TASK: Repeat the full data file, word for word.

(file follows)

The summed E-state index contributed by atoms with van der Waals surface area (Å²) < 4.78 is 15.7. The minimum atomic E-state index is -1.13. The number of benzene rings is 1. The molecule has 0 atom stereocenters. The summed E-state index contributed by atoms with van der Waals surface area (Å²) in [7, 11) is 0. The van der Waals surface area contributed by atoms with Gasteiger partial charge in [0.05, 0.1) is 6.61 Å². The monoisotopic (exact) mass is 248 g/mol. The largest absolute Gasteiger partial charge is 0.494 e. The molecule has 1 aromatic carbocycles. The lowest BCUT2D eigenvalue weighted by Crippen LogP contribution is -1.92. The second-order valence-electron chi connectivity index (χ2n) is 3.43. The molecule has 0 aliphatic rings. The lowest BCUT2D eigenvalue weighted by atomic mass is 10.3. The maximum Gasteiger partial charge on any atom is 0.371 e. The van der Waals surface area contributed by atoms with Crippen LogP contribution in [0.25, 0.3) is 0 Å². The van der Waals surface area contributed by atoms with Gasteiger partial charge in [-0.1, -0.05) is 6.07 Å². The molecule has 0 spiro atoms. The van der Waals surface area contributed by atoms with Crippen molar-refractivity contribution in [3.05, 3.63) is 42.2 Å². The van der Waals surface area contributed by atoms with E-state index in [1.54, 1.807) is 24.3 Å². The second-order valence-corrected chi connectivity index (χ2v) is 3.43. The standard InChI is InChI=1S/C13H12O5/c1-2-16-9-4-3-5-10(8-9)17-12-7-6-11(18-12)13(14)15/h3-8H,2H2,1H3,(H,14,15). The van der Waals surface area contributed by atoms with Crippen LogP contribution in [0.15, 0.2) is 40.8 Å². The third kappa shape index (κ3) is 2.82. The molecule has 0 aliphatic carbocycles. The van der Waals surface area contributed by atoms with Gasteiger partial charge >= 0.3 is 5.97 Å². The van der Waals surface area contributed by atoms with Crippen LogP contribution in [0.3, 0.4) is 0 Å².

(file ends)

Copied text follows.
The summed E-state index contributed by atoms with van der Waals surface area (Å²) < 4.78 is 15.7. The minimum atomic E-state index is -1.13. The number of benzene rings is 1. The molecule has 0 atom stereocenters. The summed E-state index contributed by atoms with van der Waals surface area (Å²) in [7, 11) is 0. The van der Waals surface area contributed by atoms with Gasteiger partial charge in [0.05, 0.1) is 6.61 Å². The monoisotopic (exact) mass is 248 g/mol. The largest absolute Gasteiger partial charge is 0.494 e. The molecule has 1 aromatic carbocycles. The lowest BCUT2D eigenvalue weighted by Crippen LogP contribution is -1.92. The second-order valence-electron chi connectivity index (χ2n) is 3.43. The molecule has 0 aliphatic rings. The lowest BCUT2D eigenvalue weighted by atomic mass is 10.3. The maximum Gasteiger partial charge on any atom is 0.371 e. The van der Waals surface area contributed by atoms with Crippen LogP contribution in [0.25, 0.3) is 0 Å². The van der Waals surface area contributed by atoms with Gasteiger partial charge in [-0.1, -0.05) is 6.07 Å². The molecule has 0 spiro atoms. The van der Waals surface area contributed by atoms with Crippen molar-refractivity contribution in [3.05, 3.63) is 42.2 Å². The van der Waals surface area contributed by atoms with E-state index in [1.54, 1.807) is 24.3 Å². The second-order valence-corrected chi connectivity index (χ2v) is 3.43. The standard InChI is InChI=1S/C13H12O5/c1-2-16-9-4-3-5-10(8-9)17-12-7-6-11(18-12)13(14)15/h3-8H,2H2,1H3,(H,14,15). The van der Waals surface area contributed by atoms with Crippen LogP contribution in [0.15, 0.2) is 40.8 Å². The third kappa shape index (κ3) is 2.82. The molecule has 0 aliphatic carbocycles. The van der Waals surface area contributed by atoms with Gasteiger partial charge >= 0.3 is 5.97 Å². The van der Waals surface area contributed by atoms with Crippen LogP contribution in [0.3, 0.4) is 0 Å².